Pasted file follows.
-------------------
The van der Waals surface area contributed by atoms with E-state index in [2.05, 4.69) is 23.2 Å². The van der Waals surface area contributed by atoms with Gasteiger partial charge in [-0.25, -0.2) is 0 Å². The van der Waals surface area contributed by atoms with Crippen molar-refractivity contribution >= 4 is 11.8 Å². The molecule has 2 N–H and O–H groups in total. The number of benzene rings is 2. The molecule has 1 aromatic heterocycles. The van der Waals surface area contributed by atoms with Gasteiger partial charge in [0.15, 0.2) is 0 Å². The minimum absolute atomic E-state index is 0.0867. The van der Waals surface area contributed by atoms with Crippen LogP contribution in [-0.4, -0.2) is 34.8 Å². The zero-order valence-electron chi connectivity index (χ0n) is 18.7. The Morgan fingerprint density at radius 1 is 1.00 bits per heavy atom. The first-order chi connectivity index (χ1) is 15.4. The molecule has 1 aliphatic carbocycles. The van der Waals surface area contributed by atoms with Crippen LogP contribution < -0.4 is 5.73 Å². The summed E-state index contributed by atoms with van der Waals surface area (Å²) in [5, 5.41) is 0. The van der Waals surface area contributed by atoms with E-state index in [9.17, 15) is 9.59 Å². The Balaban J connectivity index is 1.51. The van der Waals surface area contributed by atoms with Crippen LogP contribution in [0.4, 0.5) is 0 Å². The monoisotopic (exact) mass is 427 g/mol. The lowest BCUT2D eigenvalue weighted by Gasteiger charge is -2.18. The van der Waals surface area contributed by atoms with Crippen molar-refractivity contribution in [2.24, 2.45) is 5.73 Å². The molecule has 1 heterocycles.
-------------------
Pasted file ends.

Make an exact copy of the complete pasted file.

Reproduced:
The van der Waals surface area contributed by atoms with E-state index in [2.05, 4.69) is 23.2 Å². The van der Waals surface area contributed by atoms with Gasteiger partial charge in [-0.25, -0.2) is 0 Å². The van der Waals surface area contributed by atoms with Crippen molar-refractivity contribution >= 4 is 11.8 Å². The molecule has 2 N–H and O–H groups in total. The number of benzene rings is 2. The molecule has 1 aromatic heterocycles. The van der Waals surface area contributed by atoms with Gasteiger partial charge in [0.15, 0.2) is 0 Å². The minimum absolute atomic E-state index is 0.0867. The van der Waals surface area contributed by atoms with Crippen LogP contribution in [-0.4, -0.2) is 34.8 Å². The zero-order valence-electron chi connectivity index (χ0n) is 18.7. The Morgan fingerprint density at radius 1 is 1.00 bits per heavy atom. The first-order chi connectivity index (χ1) is 15.4. The molecule has 1 aliphatic carbocycles. The van der Waals surface area contributed by atoms with Crippen LogP contribution < -0.4 is 5.73 Å². The summed E-state index contributed by atoms with van der Waals surface area (Å²) in [5, 5.41) is 0. The van der Waals surface area contributed by atoms with E-state index in [9.17, 15) is 9.59 Å². The Balaban J connectivity index is 1.51. The van der Waals surface area contributed by atoms with Crippen LogP contribution in [0.4, 0.5) is 0 Å². The monoisotopic (exact) mass is 427 g/mol. The lowest BCUT2D eigenvalue weighted by Gasteiger charge is -2.18. The van der Waals surface area contributed by atoms with Crippen molar-refractivity contribution in [2.24, 2.45) is 5.73 Å². The molecule has 1 heterocycles.